LFD 6 – Consistent interface across all Disco projects

(This post is part of the Lawyer-Focused Design series, which explores 10 ways in which Disco is designed for lawyers.)

Disco prides itself on its lack of customization.

Regardless of the matter you’re working on or the firm you’re working at, Disco looks and works the same. Once you learn Disco for one matter, you’ve learned Disco for all matters. Because of this consistency, using Disco quickly becomes as much second nature as using Word.

And because there is nothing to configure or customize in Disco, there is no “pre-work” — believe it or not, this is a real term from Relativity’s documentation — to be done in setting up Disco for a new matter. Or, as we like to say, “no pre-work required, but a post-work beer recommended.”

LFD 5 – Three simple screens

(This post is part of the Lawyer-Focused Design series, which explores 10 ways in which Disco is designed for lawyers.)

One screen for search: this lets you run and refine any search; displays results in a summary grid that shows key information about each result; allows you to download an index of search results; shows a search builder, search examples, search history, saved searches, and assignments; and lets you mass tag all or selected results.

One screen for review: this lets you view, add, and remove tags; navigate to related documents; see a near-native rendering of the document; see document metadata; apply, remove, or change redactions and document notes; click through search-term and global-highlighting hits; and download the original or any stamped copies from productions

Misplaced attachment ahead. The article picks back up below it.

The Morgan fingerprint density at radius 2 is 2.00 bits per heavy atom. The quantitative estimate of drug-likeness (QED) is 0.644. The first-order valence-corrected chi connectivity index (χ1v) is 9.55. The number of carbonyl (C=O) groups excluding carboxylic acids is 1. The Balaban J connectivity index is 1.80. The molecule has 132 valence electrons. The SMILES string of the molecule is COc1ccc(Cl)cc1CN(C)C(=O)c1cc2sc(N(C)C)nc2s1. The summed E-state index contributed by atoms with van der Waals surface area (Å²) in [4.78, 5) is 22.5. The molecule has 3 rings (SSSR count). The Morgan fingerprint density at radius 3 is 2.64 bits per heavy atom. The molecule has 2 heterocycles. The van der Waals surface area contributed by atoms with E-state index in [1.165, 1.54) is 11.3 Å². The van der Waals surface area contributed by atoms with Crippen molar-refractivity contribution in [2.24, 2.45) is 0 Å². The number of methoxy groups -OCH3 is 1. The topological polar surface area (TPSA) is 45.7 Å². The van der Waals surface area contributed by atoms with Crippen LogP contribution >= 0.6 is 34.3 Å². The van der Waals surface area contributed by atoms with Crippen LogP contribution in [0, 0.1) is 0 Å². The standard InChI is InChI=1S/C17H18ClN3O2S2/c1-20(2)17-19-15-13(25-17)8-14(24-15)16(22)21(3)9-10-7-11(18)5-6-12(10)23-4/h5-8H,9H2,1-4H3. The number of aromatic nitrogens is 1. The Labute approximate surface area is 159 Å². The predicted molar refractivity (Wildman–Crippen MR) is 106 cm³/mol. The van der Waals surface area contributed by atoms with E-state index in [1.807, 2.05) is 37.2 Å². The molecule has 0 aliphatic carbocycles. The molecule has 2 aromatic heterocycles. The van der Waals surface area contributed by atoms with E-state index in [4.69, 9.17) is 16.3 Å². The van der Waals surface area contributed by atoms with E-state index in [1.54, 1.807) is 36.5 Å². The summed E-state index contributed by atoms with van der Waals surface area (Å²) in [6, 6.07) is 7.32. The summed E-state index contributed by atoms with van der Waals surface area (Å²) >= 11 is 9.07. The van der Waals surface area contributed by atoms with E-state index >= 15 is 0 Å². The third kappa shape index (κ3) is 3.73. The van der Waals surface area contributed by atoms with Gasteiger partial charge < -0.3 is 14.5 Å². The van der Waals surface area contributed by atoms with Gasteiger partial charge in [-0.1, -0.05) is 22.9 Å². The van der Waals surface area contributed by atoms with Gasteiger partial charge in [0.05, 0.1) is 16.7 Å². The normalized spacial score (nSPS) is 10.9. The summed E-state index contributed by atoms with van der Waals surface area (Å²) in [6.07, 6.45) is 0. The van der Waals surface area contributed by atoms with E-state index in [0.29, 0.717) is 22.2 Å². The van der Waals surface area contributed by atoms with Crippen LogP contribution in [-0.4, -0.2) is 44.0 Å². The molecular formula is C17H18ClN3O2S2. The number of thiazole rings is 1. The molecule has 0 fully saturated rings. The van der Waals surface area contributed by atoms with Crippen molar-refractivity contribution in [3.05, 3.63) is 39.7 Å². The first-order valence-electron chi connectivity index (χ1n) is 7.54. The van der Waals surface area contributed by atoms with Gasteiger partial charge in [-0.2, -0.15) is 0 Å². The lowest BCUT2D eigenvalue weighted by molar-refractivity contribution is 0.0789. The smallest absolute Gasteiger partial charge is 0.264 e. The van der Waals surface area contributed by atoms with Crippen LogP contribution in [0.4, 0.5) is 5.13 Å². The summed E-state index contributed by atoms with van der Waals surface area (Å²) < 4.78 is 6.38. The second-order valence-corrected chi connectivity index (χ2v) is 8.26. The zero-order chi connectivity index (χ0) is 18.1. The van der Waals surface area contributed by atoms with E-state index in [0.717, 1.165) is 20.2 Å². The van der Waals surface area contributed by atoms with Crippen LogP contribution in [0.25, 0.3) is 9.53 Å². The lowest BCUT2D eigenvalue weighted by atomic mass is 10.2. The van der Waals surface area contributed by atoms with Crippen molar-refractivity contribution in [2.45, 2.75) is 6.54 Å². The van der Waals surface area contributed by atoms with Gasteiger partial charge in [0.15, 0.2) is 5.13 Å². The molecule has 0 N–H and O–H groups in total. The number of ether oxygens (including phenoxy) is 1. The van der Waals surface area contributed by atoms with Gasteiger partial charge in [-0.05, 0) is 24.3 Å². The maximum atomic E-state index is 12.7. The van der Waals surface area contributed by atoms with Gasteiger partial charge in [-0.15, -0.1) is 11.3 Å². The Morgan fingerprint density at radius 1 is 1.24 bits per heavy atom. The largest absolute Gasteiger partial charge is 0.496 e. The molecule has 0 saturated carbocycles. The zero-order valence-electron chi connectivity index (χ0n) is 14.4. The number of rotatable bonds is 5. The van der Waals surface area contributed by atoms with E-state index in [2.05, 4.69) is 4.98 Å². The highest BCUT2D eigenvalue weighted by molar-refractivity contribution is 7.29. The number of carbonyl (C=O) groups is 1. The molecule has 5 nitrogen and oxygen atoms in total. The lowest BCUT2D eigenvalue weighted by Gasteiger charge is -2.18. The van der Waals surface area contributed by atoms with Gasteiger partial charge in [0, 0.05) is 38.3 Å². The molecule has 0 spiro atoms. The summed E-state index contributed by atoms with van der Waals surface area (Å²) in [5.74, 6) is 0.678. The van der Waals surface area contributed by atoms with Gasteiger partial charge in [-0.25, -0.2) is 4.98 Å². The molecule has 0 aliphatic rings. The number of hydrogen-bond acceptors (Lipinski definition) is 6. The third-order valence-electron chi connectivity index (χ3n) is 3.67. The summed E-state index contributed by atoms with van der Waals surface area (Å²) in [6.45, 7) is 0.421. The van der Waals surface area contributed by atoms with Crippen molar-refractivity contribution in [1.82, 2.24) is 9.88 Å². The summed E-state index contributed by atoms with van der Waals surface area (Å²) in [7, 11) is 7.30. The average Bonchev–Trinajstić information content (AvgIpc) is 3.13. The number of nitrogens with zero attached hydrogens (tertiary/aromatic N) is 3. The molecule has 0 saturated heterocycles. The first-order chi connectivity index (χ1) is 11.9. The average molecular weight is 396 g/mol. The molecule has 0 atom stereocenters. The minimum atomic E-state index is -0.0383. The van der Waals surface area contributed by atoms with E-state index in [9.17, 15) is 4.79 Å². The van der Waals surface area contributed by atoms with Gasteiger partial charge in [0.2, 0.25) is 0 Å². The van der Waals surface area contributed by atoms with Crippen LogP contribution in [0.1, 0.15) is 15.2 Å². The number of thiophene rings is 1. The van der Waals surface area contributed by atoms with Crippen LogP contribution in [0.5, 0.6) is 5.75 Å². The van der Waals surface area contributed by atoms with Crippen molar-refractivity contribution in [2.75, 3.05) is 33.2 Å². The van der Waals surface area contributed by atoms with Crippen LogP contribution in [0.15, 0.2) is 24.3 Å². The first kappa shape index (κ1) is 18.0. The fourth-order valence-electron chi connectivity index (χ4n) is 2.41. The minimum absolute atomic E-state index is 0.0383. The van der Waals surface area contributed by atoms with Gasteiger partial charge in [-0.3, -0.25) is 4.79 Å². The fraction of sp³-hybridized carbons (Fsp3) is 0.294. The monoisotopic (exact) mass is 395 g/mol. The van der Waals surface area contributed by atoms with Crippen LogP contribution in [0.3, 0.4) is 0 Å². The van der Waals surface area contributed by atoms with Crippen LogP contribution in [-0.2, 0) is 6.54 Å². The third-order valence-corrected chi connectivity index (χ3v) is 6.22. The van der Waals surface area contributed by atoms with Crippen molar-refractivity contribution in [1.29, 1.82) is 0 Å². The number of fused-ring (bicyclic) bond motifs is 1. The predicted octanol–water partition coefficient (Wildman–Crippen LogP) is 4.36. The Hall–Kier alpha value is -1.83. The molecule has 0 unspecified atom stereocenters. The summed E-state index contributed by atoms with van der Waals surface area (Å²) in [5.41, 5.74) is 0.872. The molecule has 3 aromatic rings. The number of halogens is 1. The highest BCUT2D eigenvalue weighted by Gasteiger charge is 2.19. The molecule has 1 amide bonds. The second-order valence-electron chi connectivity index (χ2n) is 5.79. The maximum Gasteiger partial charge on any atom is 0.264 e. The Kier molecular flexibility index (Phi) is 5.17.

One screen for productions: this lists and shows you details for all prior productions; lets you download, delete, or search within productions; and lets you create new productions with all production options.

Learn three screens and you can run a review in Disco. We don’t bury features behind endless wizards or separate sections. Everything you need is right in front of you.

LFD 4 – Productions are stored and searchable

(This post is part of the Lawyer-Focused Design series, which explores 10 ways in which Disco is designed for lawyers.)

Never again will you be forced to contact a vendor or litigation support to find documents from a prior production.